Obviously this would take some foresight, and a good deal of collaboration in the market, but it’s happened throughout the tech industry once we’ve realized how much there is to do and how little time we have to do it. But the first time someone implements a square for you to draw, upload and sell your own Pokemon/etc. that shit is going to be bananas.

        • Danley says:

          And if anyone wants to accuse me of a whiny pipedream that’s a lot harder to implement than it is to imagine, I would love to proceed with brainstorming and proposing such a framework.

      • Mark Johnson says:

        Much obliged! I do agree that some critique of PCG games tends to be a tad unduly harsh, especially with regards to the kind of work involved; we definitely have this notion that PCG is basically just to make things easier, which ignores all the complexity and effort that goes into making a good PCG system. As you say, it’s more about the *direction* of effort, than the volume of effort per se.

    • Mark Johnson says:

      Well thanks! It is tough to make large volumes of variations meaningfully different (something I’l talk about next time) – there’s a bunch of techniques to really help it, but they tend not to be totally obvious, and they often need more work than a lot of people are necessarily willing to put in.

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    caff says:

    Absolutely fascinating article. I tried Ultima Ratio Regen on the back of your last article and something very promising that I’ll keep a close eye on.

  3. LexW1 says:

    Absolutely fascinating stuff, and I’m really looking forward to URR, to see how it all works out in practice.

    There seems something fundamentally wrong that work of this sort of, well, importance, at least to what I believe is the long-term future of game design, is being done by one person “teams” (I mean, arguably Toady has his brother but he’s more of muse than someone who works on the game as I understand it), whilst the latest dodgy AAA game has several hundred people working on it. I’m not saying there’s a solution or that games like this are commercially viable. It just seems like one of those frustrating situations society throws up.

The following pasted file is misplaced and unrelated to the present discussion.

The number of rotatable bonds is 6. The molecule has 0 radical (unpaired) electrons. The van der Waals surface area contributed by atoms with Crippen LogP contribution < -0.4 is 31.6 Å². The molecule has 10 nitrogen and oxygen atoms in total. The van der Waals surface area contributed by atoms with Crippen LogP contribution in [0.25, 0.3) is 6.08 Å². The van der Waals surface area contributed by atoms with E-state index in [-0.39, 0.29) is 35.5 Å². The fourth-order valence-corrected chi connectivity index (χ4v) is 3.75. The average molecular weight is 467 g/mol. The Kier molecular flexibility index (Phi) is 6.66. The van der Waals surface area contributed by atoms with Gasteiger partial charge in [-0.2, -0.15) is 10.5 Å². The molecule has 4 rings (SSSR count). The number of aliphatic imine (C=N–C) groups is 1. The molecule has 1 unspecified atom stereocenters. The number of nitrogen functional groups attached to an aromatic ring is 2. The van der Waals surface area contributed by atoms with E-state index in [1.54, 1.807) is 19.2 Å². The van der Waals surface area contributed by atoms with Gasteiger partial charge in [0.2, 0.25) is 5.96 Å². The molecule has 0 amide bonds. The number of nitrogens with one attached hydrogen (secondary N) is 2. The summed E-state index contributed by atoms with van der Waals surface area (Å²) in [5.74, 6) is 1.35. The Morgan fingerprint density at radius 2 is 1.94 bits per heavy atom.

• rochrist says:

      That’s because, done properly, these sorts of things are closer to research projects than they are investments in money making.

      • Llewyn says:

        Indeed. The likes of Toady and Johnson are pioneers, blazing a trail that may lead nowhere. Any getting rich will be done by those who follow once the trail starts to become a road.

        At one time this research would have been done under the auspices of companies like Xerox and AT&T, but the modern world’s a very different place for them too.

    • Mark Johnson says:

      Thank you very much – I’m very pleased you’re interested in the project! You’ve raised a really interesting question. I think a full answer would need a lot of thinking and study about how creative economies work, but very succinctly, I think there’s probably a top-down and a bottom-up element to it. The top-down: it’s hard for massive companies to make big gambles and try crazy things (as we all know). The bottom-up: it’s easier for a single person with a vision to pursue that vision than to get lots of people on-board and keep them on-board for the months/years it takes. It’s a really interesting question though. I’ll have to think more about it!